• Proportionally their heads weigh more than their bodies – and their muscle control isn’t fully developed. This means it’s hard for them to free themselves if they’re caught in a blind cord
  • A young child’s windpipe is narrow and soft so they can suffocate very quickly when their necks are constricted.

As children develop, they can climb onto furniture and might be able to reach higher than you might expect.

How to make blind cords safe

  • For peace of mind, you might consider buying blinds without cords or chains, particularly for children’s bedrooms
  • If you already have blinds with cords in your home, you can check they’re fitted with a tensioner or cleat hook to keep cords out reach. New blinds come with these included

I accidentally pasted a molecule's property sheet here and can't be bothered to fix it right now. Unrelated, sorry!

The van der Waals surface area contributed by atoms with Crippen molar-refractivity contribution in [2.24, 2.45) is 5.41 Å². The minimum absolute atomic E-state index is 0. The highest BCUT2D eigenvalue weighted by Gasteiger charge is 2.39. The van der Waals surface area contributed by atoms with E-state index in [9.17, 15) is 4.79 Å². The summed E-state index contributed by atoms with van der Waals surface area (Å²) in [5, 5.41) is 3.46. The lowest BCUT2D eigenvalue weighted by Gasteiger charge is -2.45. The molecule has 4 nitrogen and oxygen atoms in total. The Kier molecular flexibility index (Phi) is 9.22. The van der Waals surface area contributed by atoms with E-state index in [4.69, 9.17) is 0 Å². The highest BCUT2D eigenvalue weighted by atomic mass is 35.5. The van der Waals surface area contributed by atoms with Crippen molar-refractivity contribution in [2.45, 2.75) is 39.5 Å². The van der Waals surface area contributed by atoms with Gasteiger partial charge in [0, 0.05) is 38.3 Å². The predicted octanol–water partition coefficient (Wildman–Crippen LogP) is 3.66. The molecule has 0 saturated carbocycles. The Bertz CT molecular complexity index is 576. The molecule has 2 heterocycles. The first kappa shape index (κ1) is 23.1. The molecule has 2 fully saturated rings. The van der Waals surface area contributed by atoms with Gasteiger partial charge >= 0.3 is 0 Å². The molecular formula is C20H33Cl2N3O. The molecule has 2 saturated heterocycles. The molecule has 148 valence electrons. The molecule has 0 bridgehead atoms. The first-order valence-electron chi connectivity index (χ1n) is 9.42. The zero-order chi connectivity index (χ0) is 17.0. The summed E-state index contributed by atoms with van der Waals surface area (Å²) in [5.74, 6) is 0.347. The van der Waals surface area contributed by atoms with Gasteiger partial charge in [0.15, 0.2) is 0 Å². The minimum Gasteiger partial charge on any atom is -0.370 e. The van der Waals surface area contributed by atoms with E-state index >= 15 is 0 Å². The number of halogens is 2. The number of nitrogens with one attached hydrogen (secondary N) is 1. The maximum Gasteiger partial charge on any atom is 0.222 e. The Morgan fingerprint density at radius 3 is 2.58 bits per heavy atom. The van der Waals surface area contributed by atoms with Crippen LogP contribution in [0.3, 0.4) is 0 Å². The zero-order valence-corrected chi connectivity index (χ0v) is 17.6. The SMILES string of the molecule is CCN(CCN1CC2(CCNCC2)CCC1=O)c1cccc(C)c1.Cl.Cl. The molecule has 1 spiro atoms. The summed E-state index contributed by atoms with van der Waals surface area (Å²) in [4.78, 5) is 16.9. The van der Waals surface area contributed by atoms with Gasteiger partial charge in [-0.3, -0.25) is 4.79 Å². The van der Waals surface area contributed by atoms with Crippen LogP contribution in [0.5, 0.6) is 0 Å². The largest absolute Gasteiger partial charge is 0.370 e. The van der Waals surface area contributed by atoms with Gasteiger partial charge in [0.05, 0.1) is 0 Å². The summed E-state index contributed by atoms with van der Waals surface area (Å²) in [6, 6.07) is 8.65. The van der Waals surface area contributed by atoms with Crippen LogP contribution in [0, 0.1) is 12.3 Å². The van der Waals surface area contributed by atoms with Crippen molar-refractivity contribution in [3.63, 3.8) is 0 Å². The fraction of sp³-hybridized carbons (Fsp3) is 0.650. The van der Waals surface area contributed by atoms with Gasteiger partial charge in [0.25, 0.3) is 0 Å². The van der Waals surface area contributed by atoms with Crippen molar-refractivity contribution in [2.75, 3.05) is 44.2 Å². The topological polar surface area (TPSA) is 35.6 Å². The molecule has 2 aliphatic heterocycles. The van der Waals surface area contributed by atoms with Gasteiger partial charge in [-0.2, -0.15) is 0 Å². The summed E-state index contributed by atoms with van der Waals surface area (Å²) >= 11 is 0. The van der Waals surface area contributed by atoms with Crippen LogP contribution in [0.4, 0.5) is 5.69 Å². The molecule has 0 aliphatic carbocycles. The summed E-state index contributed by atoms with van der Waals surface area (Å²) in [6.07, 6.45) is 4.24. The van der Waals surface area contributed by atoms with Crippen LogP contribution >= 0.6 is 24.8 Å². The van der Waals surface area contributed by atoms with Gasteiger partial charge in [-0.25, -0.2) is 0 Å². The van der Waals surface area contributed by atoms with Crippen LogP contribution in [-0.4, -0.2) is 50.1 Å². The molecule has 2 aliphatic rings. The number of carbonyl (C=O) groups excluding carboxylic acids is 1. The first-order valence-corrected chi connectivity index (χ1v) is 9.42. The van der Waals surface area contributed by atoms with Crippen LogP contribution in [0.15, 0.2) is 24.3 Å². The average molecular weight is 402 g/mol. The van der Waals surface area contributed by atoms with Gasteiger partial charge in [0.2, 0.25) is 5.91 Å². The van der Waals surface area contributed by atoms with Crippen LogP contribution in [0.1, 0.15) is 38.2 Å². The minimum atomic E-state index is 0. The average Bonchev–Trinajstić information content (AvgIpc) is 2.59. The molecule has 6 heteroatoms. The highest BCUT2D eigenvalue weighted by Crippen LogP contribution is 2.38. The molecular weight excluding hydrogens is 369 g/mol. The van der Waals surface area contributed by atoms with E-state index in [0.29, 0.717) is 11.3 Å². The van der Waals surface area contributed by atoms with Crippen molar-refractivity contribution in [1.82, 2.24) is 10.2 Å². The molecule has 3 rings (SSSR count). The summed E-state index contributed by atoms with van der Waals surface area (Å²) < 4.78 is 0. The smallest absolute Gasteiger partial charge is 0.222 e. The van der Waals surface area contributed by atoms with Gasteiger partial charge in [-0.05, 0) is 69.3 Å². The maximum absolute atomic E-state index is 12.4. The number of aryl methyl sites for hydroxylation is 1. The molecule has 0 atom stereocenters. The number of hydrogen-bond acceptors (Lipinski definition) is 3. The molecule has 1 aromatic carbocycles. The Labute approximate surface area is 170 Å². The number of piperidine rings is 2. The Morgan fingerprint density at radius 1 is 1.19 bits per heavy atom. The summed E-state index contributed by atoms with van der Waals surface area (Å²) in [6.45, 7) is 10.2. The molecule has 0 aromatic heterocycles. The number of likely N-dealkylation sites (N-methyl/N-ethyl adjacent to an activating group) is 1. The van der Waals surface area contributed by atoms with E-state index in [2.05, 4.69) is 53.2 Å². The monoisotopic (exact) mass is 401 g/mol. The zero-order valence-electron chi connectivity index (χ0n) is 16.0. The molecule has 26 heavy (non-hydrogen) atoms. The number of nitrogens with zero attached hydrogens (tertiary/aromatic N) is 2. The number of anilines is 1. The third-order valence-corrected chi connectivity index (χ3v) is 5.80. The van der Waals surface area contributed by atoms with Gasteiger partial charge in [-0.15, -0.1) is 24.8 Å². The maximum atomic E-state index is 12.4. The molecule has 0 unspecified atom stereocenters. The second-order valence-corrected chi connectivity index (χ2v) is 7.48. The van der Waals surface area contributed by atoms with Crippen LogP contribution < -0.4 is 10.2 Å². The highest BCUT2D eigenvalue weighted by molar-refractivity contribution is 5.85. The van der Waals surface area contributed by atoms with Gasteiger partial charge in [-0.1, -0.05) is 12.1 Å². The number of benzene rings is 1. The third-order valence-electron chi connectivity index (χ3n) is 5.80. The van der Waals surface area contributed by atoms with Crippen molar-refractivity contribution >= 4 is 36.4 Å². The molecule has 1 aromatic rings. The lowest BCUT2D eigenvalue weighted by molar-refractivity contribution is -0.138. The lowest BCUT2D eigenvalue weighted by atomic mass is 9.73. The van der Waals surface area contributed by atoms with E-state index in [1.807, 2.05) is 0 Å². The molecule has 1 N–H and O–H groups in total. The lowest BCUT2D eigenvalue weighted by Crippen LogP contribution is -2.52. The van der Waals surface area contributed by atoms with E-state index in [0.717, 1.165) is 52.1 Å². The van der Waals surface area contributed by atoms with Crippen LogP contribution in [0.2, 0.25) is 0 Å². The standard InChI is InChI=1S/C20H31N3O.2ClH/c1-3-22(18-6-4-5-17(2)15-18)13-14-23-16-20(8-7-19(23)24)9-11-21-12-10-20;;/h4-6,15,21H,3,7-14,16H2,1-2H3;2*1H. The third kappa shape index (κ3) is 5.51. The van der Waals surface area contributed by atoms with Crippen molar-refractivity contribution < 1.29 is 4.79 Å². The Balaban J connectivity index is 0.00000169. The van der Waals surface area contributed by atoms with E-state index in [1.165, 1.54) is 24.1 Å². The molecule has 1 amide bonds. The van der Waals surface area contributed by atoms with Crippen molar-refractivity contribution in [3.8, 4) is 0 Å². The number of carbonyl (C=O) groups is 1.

• Cords should be tied so they can’t be reached by children every time you open or close the blinds
  • The back of a Roman blind should be connected with a safety device for blind cords that will break under pressure.

It’s a good idea to move cots, beds, highchairs and playpens away from looped blind cords – and if there’s space, try to move other furniture away from them as young children love to climb.

Also be mindful of window blind cord dangers in other places where your children spend time, such as the homes of childminders and grandparents, friends or family.

How to fix blind cords safety devices

How to make window blinds safer by using a tidy, tensioner or cleat to tie back the cord.

  • Tidies and tensioners should be firmly fixed to an adjoining surface so the cord or chain are permanently held tight
  • Cleats should be positioned out of children’s reach on an adjacent surface, at least 1.5m from the floor